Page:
Are you changing the world or just changing your world?
In the recent years there have been two great role models that appeared in media and inspired women to reach out and aim higher. I am talking of course about the shining stars of tech world and beyond: Sheryl Sandberg and Marissa Mayer. Intelligent, beautiful, powerful – don’t hate them, unless you want to join Katherine Losse in hell that is. Bertrand Russell wrote in “The Fate of Thomas Paine”: “He had faults, like other men; but it was for his virtues that he was hated.” Years later, the words resonate with us more than ever, when describing two most powerful women in Silicon Valley.
Sandberg, the soft feminist as I decided to call this recent movement, is the author of “Lean In” and Facebook’s COO. Mayer is the reason Yahoo’s share holders smile in the morning, as singlehandedly she achieved what no other CEO of Yahoo could achieve for years: she brought the sexy back to a fossil of a company, together with credibility and profitability.
There is not much that hasn’t been said about them both. In the haters’ circles both are known as bad mothers. Mayer for choosing to work throughout her pregnancy, and taking only two weeks of maternity leave, during which she was still working. She didn’t get any “home made brownie points”, when she asked all employees working remotely to get their asses back to the office, put their heads down and help to bring the company to it’s former glory. She was totally misunderstood and had been made a poster boss who just doesn’t understand the “new realities” of work and life balance.
Sandberg is mostly hated by working class women, who are adamant she cannot relate to them in any way, because they haven’t got the luxury of taking a pay cut to pursue their dream career, or having a full time nanny and house help. She never claimed she can relate to everyone, but I believe if her book can change the career path of at least 1% off all the people who have read it, I am pretty sure it was worth it. I am purposely using word “people”, because although it was aimed mostly at women, after reading it I can honestly say there are many guys who will find it very eye opening. Not only to the struggles of women in the work force, but also to their own struggles.
Haters aside, both women have far more fans than enemies. And why wouldn’t you love them? They don’t pretend to be men, a trend amongst high profile women than until now prevailed in the business world. I myself experienced it whilst working in finance, when after being prompted by my boss, I dyed my blond hair dark, started wearing them tied back, swapped skirt for trousers and took out my earrings. Did it work? I am gutted to say: it did. My commission doubled and I was more in demand than ever. Is pretending to be someone else the solution to successful career? Certainly not.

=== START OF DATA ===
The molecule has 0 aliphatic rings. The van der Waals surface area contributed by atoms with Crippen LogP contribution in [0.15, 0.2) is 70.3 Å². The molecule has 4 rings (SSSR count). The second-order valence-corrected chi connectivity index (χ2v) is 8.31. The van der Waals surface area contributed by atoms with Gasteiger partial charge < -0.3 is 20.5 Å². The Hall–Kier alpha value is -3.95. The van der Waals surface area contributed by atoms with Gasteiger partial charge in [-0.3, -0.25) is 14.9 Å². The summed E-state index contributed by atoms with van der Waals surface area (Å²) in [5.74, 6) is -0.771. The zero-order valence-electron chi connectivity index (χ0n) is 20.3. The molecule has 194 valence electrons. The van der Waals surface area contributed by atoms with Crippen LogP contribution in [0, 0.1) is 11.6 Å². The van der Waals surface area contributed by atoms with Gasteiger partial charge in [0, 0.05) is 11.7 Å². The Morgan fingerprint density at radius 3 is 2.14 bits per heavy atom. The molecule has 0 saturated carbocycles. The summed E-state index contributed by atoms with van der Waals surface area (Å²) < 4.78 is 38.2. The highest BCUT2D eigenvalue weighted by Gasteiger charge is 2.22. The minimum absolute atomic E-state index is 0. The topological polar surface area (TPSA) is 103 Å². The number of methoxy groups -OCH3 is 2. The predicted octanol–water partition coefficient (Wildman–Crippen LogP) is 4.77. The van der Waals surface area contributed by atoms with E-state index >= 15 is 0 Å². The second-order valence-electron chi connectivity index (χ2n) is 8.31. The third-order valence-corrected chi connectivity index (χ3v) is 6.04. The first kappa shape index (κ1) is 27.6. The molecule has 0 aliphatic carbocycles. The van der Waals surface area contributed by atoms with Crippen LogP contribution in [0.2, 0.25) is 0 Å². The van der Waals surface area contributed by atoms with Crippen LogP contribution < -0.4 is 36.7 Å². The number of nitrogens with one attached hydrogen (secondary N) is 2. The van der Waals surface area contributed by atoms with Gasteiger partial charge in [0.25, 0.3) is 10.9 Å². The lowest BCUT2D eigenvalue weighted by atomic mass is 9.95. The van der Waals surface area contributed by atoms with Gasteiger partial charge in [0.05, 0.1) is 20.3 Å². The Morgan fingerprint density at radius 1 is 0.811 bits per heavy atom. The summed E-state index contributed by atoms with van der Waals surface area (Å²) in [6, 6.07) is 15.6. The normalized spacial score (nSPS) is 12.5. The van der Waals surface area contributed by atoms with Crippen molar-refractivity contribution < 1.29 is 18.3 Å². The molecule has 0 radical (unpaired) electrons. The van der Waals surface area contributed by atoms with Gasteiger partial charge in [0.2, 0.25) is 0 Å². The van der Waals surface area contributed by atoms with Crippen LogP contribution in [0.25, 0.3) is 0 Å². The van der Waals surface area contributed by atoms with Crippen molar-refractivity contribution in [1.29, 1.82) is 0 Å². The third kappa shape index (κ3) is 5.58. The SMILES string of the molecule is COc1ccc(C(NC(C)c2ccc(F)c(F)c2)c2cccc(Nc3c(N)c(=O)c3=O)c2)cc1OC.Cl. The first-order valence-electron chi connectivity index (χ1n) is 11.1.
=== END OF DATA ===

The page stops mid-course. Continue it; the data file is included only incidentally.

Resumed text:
There is now a story circulating in the tech world, that when Mark Zuckerberg reviewed Sandberg, he famously said she is too nice. Mayer comes across as a girl next door, who can do no harm. They have the positive and friendly aura around them, and it’s really hard not to be enchanted.
How did they get to where they are? What have they got in common?
1) Both of them have got great education. They didn’t just get a diplomas from the best universities, they finished with honours on top of their classes.
Sheryl Sandberg enrolled at Harvard College and graduated in 1991 summa cum laude (with the highest honours) with an A.B. in economics and was awarded the John H. Williams Prize for the top graduating student in this field. In 1995 Sandberg has earned her M.B.A. from Harvard Business School (again with highest distinction).
Mayer MayerMayer was accepted to all ten colleges she applied to and graduated with honors from Stanford University with a B.S. in symbolic systems and an M.S. in computer science. For both degrees, she specialized in artificial intelligence. In 2009, the Illinois Institute of Technology granted Mayer an honoris causa doctorate degree in recognition of her work in the field of search.
2) Sports were an important part of their lives. Studies by the Women’s Sports Foundation have shown a strong connection between participation in sport and success in later life. One study found that 80% of Fortune 500 female executives played sports growing up.
Sandberg was an aerobic instructor back in the 1980s
Mayers has run the San Francisco half marathon, the Portland Marathon, and did Birkebeiner, North America’s longest cross country ski race. She’s also climbed Mount Kilimanjaro. Participation in ballet lessons from an early age resulted in Mayers dancing in “The Nutcracker” ballet while at Stanford.